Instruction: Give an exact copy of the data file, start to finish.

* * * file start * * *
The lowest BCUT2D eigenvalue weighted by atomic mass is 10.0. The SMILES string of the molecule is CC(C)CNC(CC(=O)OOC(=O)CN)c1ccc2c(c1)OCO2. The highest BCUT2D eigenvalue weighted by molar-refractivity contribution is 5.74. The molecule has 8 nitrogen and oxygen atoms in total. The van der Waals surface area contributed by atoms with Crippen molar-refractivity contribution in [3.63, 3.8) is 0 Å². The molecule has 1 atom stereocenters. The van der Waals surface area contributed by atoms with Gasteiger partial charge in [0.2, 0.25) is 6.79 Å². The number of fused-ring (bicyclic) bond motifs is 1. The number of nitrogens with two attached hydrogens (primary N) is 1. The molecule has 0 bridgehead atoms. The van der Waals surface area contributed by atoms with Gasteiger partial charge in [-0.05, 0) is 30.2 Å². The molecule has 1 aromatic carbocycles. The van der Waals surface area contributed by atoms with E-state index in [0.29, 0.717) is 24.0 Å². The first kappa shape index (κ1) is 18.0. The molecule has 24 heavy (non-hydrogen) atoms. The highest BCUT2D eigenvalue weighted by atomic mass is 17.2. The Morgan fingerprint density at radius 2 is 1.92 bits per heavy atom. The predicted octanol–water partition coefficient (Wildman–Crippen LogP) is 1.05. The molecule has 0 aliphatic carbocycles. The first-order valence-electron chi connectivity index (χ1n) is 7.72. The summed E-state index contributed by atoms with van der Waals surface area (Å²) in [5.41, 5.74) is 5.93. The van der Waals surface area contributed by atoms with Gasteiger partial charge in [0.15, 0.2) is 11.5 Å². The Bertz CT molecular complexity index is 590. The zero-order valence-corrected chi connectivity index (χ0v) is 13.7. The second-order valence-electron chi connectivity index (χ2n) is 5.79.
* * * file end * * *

The lowest BCUT2D eigenvalue weighted by atomic mass is 10.0. The SMILES string of the molecule is CC(C)CNC(CC(=O)OOC(=O)CN)c1ccc2c(c1)OCO2. The highest BCUT2D eigenvalue weighted by molar-refractivity contribution is 5.74. The molecule has 8 nitrogen and oxygen atoms in total. The van der Waals surface area contributed by atoms with Crippen molar-refractivity contribution in [3.63, 3.8) is 0 Å². The molecule has 1 atom stereocenters. The van der Waals surface area contributed by atoms with Gasteiger partial charge in [0.2, 0.25) is 6.79 Å². The number of fused-ring (bicyclic) bond motifs is 1. The number of nitrogens with two attached hydrogens (primary N) is 1. The molecule has 0 bridgehead atoms. The van der Waals surface area contributed by atoms with Gasteiger partial charge in [-0.05, 0) is 30.2 Å². The molecule has 1 aromatic carbocycles. The van der Waals surface area contributed by atoms with E-state index in [0.29, 0.717) is 24.0 Å². The first kappa shape index (κ1) is 18.0. The molecule has 24 heavy (non-hydrogen) atoms. The highest BCUT2D eigenvalue weighted by atomic mass is 17.2. The Morgan fingerprint density at radius 2 is 1.92 bits per heavy atom. The predicted octanol–water partition coefficient (Wildman–Crippen LogP) is 1.05. The molecule has 0 aliphatic carbocycles. The first-order valence-electron chi connectivity index (χ1n) is 7.72. The summed E-state index contributed by atoms with van der Waals surface area (Å²) in [5.41, 5.74) is 5.93. The van der Waals surface area contributed by atoms with Gasteiger partial charge in [0.15, 0.2) is 11.5 Å². The Bertz CT molecular complexity index is 590. The zero-order valence-corrected chi connectivity index (χ0v) is 13.7. The second-order valence-electron chi connectivity index (χ2n) is 5.79.